How often do we look into the mirror and think about what we’d change in ourselves, not realizing that our true beauty is in our uniqueness?
I’ve always had hang-ups about being bigger than my girlfriends (6 ft and 150 lbs). But once we went on a tour around Europe. In 2 weeks of our trip, my friends just became invisible for everyone. I, on the contrary, was neck-deep in compliments and admirers. They all said I was a true Russian beauty (I’ve got a typical Slavic appearance with round face, big breasts, and thick brown hair). No more hang-ups now.
I’m naturally red-haired and green-eyed, and I was mocked for that at school and college. Even my dark-haired parents told me that my red color was ugly. Today, though, I had my nails done at a beauty salon, and one lady asked the hairdresser for a color like mine. She even asked to take a picture of me because they didn’t have such a dye. I’m starting to feel beautiful and unique. That’s surprising
My parents were too busy making money to raise my sister and me, so I only heard about my looks from my granny. She said I had bulgy eyes, a stubby nose, and so on… And only recently I’ve heard from my husband’s boss that my hubby has a picture of me at his office, and everyone is envious of him for having such a beautiful wife.
I’ve got a strange body with too-long arms and huge feet, and I’ve always had trouble picking clothes and shoes (size 9 at 14 years old!). The latter are the worst — I have to have them tailor made, which isn’t cheap, so I have just a couple of pairs for every occasion. It’s the biggest problem of my life, and I’ve been mocked as “Gulliver” since time immemorial. I met my husband at 28 at the same shoemaker. He’s 7 ft tall and has size 12. Now we have two Gullivers in our family.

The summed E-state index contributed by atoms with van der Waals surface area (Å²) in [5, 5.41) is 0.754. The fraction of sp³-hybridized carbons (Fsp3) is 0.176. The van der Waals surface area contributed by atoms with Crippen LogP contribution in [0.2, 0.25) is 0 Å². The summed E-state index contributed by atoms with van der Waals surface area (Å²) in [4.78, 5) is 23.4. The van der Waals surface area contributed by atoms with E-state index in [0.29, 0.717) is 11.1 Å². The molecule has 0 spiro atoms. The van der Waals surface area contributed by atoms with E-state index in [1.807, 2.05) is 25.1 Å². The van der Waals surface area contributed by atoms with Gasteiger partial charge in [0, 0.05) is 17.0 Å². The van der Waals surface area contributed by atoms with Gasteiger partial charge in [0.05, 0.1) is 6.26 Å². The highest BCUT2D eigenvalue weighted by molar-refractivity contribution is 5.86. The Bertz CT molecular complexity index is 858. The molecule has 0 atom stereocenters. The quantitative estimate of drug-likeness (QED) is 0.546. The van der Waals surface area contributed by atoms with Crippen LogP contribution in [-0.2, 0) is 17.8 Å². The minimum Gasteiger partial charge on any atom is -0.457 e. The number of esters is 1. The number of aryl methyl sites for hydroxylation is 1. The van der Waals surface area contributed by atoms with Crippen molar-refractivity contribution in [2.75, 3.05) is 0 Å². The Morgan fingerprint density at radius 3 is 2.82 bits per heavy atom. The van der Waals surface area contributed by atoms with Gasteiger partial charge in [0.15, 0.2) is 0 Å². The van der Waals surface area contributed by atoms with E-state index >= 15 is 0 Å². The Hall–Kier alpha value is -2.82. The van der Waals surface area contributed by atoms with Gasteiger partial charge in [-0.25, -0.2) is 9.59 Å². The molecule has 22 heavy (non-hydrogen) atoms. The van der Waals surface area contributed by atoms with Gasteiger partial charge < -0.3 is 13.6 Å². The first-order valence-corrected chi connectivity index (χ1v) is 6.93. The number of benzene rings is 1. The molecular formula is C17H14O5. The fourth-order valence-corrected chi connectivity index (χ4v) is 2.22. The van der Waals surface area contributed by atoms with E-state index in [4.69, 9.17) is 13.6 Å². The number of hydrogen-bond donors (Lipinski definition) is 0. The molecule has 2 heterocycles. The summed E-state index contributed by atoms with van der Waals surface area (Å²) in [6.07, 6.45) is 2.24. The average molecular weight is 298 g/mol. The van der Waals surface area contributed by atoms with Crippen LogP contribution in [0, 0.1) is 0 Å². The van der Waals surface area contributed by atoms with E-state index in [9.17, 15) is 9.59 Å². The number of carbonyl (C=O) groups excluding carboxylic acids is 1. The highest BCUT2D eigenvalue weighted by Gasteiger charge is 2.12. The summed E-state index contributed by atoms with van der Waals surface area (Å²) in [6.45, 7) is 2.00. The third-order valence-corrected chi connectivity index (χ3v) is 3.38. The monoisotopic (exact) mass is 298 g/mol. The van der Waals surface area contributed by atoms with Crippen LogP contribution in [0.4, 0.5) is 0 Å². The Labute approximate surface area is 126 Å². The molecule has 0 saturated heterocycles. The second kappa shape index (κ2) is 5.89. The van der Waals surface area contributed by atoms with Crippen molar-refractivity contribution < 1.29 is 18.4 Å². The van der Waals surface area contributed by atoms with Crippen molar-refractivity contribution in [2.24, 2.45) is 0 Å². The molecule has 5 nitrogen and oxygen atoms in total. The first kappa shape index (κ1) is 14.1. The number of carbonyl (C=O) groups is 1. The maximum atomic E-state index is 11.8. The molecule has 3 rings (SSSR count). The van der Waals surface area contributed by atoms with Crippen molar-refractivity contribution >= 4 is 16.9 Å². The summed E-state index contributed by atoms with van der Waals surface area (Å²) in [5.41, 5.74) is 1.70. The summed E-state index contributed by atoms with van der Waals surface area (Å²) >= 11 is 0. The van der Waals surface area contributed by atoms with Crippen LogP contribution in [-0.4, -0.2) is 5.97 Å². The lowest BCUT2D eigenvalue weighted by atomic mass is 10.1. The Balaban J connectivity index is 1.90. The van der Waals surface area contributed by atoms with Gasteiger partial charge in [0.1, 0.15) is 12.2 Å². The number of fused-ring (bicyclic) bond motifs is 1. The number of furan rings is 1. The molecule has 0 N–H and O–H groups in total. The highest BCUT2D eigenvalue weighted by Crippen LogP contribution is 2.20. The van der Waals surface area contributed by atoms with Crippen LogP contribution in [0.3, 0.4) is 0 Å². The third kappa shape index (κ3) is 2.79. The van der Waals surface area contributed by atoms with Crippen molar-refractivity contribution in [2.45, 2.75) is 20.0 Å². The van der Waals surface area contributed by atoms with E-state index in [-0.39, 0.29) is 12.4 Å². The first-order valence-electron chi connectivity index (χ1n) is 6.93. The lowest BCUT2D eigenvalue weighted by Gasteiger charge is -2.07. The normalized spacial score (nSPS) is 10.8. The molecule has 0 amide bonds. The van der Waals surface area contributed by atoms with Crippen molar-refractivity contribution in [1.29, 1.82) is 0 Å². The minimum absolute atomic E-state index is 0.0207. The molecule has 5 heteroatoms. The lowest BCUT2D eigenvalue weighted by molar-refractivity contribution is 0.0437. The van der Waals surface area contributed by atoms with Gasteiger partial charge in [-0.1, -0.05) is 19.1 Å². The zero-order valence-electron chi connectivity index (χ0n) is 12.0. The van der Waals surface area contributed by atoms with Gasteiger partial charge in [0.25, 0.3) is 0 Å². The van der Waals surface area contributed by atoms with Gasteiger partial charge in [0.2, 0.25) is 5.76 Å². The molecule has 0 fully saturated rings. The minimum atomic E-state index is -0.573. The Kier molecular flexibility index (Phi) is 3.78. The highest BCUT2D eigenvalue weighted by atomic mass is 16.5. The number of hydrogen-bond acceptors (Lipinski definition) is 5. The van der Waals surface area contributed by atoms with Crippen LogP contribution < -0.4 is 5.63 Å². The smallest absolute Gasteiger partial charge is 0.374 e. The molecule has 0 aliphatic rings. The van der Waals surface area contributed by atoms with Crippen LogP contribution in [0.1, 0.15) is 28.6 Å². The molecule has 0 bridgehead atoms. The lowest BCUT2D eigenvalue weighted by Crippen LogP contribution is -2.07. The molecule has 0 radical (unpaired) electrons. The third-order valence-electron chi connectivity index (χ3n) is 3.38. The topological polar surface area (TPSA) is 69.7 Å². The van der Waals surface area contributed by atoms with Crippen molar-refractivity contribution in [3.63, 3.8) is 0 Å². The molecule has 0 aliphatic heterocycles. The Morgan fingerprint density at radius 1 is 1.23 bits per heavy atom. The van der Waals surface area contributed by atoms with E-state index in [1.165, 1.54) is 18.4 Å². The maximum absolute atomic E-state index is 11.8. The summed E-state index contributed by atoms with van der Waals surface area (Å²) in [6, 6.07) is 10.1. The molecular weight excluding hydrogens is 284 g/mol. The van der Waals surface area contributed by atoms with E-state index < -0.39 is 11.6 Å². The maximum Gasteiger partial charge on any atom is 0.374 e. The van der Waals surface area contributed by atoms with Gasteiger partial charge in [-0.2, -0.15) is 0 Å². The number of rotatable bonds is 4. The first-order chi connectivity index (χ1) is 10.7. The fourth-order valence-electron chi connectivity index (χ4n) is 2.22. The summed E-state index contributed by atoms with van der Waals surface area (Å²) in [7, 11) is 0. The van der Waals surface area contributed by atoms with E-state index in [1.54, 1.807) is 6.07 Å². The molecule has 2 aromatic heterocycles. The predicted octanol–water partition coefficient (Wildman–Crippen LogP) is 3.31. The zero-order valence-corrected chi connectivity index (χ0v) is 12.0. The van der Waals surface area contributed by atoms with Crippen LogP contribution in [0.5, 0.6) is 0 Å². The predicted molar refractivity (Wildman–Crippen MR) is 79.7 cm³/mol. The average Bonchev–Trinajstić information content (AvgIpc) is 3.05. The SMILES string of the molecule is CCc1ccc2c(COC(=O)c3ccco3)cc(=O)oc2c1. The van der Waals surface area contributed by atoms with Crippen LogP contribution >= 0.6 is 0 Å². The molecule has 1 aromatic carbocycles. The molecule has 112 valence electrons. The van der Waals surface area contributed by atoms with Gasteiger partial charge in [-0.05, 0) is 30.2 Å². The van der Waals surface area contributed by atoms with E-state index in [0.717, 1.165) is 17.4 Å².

I’ve been stuttering since childhood. To fight my fear, I’ve tried talking with perfect strangers. Shop assistants, hairdressers, people in lines. Now I’m a very communicative person and not ashamed of my little defect. It’s my challenge
I’ve always complained about my looks and whined that no one loved me or cared for me. Then I had a near-death experience. You’ve no idea how frightening it is. Now my life has changed, and I’m sure my parents love me a lot, and that’s the most important thing. Don’t complain! Value all you have! And love your parents
Last fall I was short and plump with a nice face and a second chin. I rode my bike and bumped into a pudgy guy. I said, “Sorry.“ He looked at me intently, but then I forgot about him. The following week I went to a store and met him again. He approached me and asked, ”Excuse me, would you like to lose weight?“ I got offended, but then he suggested we jog and train together. Now I’m his slim and pretty girlfriend, and he’s a ripped dark-haired handsome with a ring in his ear — straight from my dreams
I’ve got red hair. Now it’s more copper, but in childhood it was golden, almost orange. I was so jealous of dark-haired girls! No one mocked me, but I hated my hair color. It was all changed by my first school teacher, who called me a “sun girl,” a ”golden girl,” and praised my hair so much. During my 6th year, most of my classmates dyed their hair red.
I’ve always thought of myself as imperfect. I spent thousands on beauty items, yet there was little to no result. One day, the man of my dreams came along and said, “You know what? Nobody’s perfect. But you’re the most beautiful girl I’ve ever met!“ And then he proposed to me. I’ve never been happier in my life! Of course, I agreed, and since then I’ve accepted myself.
I’m secretly fascinated by ”flawed” faces, if I may say so. Especially sticking-out ears, long noses, gapped teeth, and abundant freckles. And I can’t express how angry I am when people want to get rid of all this and have a smooth, regular face. How can you not realize all these cute imperfections are what makes you stand out, your signatures? I’m positive the beauty is in flaws.